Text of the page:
Mughniyeh’s role as the intermediary between Iran and Palestinian groups in the West Bank and Gaza was uncovered on January 3rd, 2002, when Israeli naval commandos boarded the Gaza-bound ship Karine A approximately 500 kilometers south of Eilat in the Red Sea, successfully taking control of the ship without firing a single bullet. The ship was carrying 50 tons of weapons that were estimated at about $15 million in value, intended for the Palestinian Authority. The weapons found on board included 122mm and 107mm Katyusha rockets with a range of up to 20 kilometers, 80mm and 120mm mortar shells, anti-tank missiles, anti-tank mines, sniper rifles, Kalashnikov rifles, ammunition, rubber boats, and diving equipment.
By the summer of 2006, both Hamas and Palestinian Islamic Jihad were on the warpath against Israel, which led Mughniyeh back to the operational drawing board in a series of meetings with both Iranian President Mahmoud Ahmadinejad and Syrian President Bashar al-Assad in Tehran. By July 2006, three IDF soldiers, Gilad Shalit, Ehud Goldwasser, and Mark Regev, had been abducted by Hamas and Hezbollah respectively along the Gaza Strip and Lebanon borders.
Despite the fact that there is no concrete evidence linking the Shalit kidnapping to that of Goldwasser and Regev, Mughniyeh’s links to both Hamas and Hezbollah, as well as the timing of the incidents suggests some degree of collaboration. From a tactical point of view, the kidnappings forced Israel into military action on two fronts, preventing the Jewish state from succeeding in Lebanon or the Gaza Strip. During the 2006 Lebanon War, Mughniyeh ordered battlefield tactics that surprised Israeli troops with their ferocity and effectiveness, utilizing the underground trenches built with the help of the Qods Force after the IDF withdrawal in 2000.
Living on the run between Iran, Syria and Lebanon, Mughniyeh became increasingly fatigued, overworking himself to the point of illness and exhaustion. After evading Israeli and Western intelligence officials for over 25 years, Mughniyeh was killed in a mysterious car bombing in February 2008 following a series of meetings with senior Syrian intelligence officials in the Kfar Sousa neighborhood of Damascus. The parties responsible for the incident remained a secret for several years. In January 2015, The Washington Post published an investigation into the assassination, which was reportedly the result of a joint Mossad-CIA operation.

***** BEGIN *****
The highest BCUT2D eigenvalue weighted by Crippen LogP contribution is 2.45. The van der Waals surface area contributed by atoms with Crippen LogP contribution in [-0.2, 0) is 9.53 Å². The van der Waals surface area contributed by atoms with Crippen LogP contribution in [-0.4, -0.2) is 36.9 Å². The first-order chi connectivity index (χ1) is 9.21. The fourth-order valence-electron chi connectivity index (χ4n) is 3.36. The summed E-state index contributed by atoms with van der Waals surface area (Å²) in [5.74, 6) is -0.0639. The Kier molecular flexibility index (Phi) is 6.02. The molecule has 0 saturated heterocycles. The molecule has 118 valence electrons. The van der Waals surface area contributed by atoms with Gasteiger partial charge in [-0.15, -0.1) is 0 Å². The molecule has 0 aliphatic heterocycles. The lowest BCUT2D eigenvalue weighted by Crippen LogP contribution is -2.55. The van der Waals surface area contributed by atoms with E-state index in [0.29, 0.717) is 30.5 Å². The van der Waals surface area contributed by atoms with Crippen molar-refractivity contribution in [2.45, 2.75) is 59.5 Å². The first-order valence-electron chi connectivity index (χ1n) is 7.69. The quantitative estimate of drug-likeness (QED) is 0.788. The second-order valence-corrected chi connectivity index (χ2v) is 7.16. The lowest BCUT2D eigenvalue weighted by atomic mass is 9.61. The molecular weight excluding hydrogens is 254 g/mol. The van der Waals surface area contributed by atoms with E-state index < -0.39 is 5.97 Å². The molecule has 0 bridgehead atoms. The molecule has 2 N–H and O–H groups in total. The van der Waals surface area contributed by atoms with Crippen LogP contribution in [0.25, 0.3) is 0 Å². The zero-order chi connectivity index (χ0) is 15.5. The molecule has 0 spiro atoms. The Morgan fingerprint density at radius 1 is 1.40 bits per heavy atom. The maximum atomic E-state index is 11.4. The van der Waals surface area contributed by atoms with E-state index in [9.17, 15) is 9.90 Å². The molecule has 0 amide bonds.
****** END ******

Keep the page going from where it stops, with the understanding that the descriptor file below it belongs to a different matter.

In the wake of his death, the various armed groups supported by Mughniyeh began to adopt more nationalist agendas. In the Palestinian Territories, many of his trainees became top-level commanders of Hamas and Palestinian Islamic Jihad. In Lebanon, his students became architects of Hezbollah’s strategy in Syria. In Iraq, Shi’a insurgency groups trained by Mughniyeh became the pallbearers of Iraqi democracy, while their Sunni counterparts would slowly develop into the gruesome phenomenon that is now known as the Islamic State. Yes, the Islamic State is currently waging a war against the Iranian-backed Shi’a government in Iraq, but that’s precisely why we must remember that it was Mughniyeh’s European cells that facilitated the flight of Zarqawi’s cadres of jihadists from Europe to Iraq and Afghanistan in the early 2000s.
Those very same networks continued to facilitate the flow of fighters into Iraq via Syria in what is often referred to as the “jihadi highway.” With the nightmare of Paris still looming in the public consciousness of the Western world, it is these jihadi networks that have returned to Europe in order to carry out mass casualty attacks against civilians. If we are ever going to find a way to nullify the Islamic State’s threat to the West, the answers will not only be found in the banlieues of Paris or Brussels’ impoverished suburb of Molenbeek, but also in West African diamond mines, Latin American cocaine trafficking networks, and a myriad of Southeast Asian black markets. While Mughniyeh remains dead, the torch has been passed on to the Islamic State.